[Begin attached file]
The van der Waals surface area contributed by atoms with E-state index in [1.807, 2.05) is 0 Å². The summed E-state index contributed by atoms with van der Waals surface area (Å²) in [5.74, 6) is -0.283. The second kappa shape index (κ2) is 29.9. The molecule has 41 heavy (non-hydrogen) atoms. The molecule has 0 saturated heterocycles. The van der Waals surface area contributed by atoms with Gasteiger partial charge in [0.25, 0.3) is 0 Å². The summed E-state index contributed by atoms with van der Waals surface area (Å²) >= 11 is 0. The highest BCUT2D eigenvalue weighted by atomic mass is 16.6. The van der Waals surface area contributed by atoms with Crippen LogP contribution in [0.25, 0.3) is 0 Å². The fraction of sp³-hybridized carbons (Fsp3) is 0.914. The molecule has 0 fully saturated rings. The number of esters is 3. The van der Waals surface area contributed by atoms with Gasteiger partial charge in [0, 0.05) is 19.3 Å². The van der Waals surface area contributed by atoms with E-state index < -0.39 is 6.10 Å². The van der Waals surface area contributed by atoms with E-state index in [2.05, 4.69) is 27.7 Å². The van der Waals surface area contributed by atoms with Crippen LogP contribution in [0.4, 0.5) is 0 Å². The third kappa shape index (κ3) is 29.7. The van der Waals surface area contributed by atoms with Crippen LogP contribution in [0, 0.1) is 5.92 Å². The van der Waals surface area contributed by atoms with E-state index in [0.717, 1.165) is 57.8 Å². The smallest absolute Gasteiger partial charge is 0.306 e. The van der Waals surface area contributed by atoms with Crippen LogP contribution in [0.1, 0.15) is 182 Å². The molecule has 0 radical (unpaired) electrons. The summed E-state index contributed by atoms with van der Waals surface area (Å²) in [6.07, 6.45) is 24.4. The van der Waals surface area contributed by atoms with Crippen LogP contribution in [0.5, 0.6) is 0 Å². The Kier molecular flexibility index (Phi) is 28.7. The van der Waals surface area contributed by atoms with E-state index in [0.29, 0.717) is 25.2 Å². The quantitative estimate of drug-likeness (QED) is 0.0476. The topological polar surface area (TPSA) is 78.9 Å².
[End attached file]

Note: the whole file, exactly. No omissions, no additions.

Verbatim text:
The van der Waals surface area contributed by atoms with E-state index in [1.807, 2.05) is 0 Å². The summed E-state index contributed by atoms with van der Waals surface area (Å²) in [5.74, 6) is -0.283. The second kappa shape index (κ2) is 29.9. The molecule has 41 heavy (non-hydrogen) atoms. The molecule has 0 saturated heterocycles. The van der Waals surface area contributed by atoms with Gasteiger partial charge in [0.25, 0.3) is 0 Å². The summed E-state index contributed by atoms with van der Waals surface area (Å²) >= 11 is 0. The highest BCUT2D eigenvalue weighted by atomic mass is 16.6. The van der Waals surface area contributed by atoms with Crippen LogP contribution in [0.25, 0.3) is 0 Å². The fraction of sp³-hybridized carbons (Fsp3) is 0.914. The molecule has 0 fully saturated rings. The number of esters is 3. The van der Waals surface area contributed by atoms with Gasteiger partial charge in [0, 0.05) is 19.3 Å². The van der Waals surface area contributed by atoms with E-state index < -0.39 is 6.10 Å². The van der Waals surface area contributed by atoms with E-state index in [2.05, 4.69) is 27.7 Å². The van der Waals surface area contributed by atoms with Crippen LogP contribution in [0.4, 0.5) is 0 Å². The third kappa shape index (κ3) is 29.7. The van der Waals surface area contributed by atoms with Crippen LogP contribution in [0, 0.1) is 5.92 Å². The van der Waals surface area contributed by atoms with E-state index in [0.717, 1.165) is 57.8 Å². The smallest absolute Gasteiger partial charge is 0.306 e. The van der Waals surface area contributed by atoms with Crippen LogP contribution in [0.1, 0.15) is 182 Å². The molecule has 0 radical (unpaired) electrons. The summed E-state index contributed by atoms with van der Waals surface area (Å²) in [6.07, 6.45) is 24.4. The van der Waals surface area contributed by atoms with Crippen LogP contribution in [0.5, 0.6) is 0 Å². The Kier molecular flexibility index (Phi) is 28.7. The van der Waals surface area contributed by atoms with E-state index in [0.29, 0.717) is 25.2 Å². The quantitative estimate of drug-likeness (QED) is 0.0476. The topological polar surface area (TPSA) is 78.9 Å².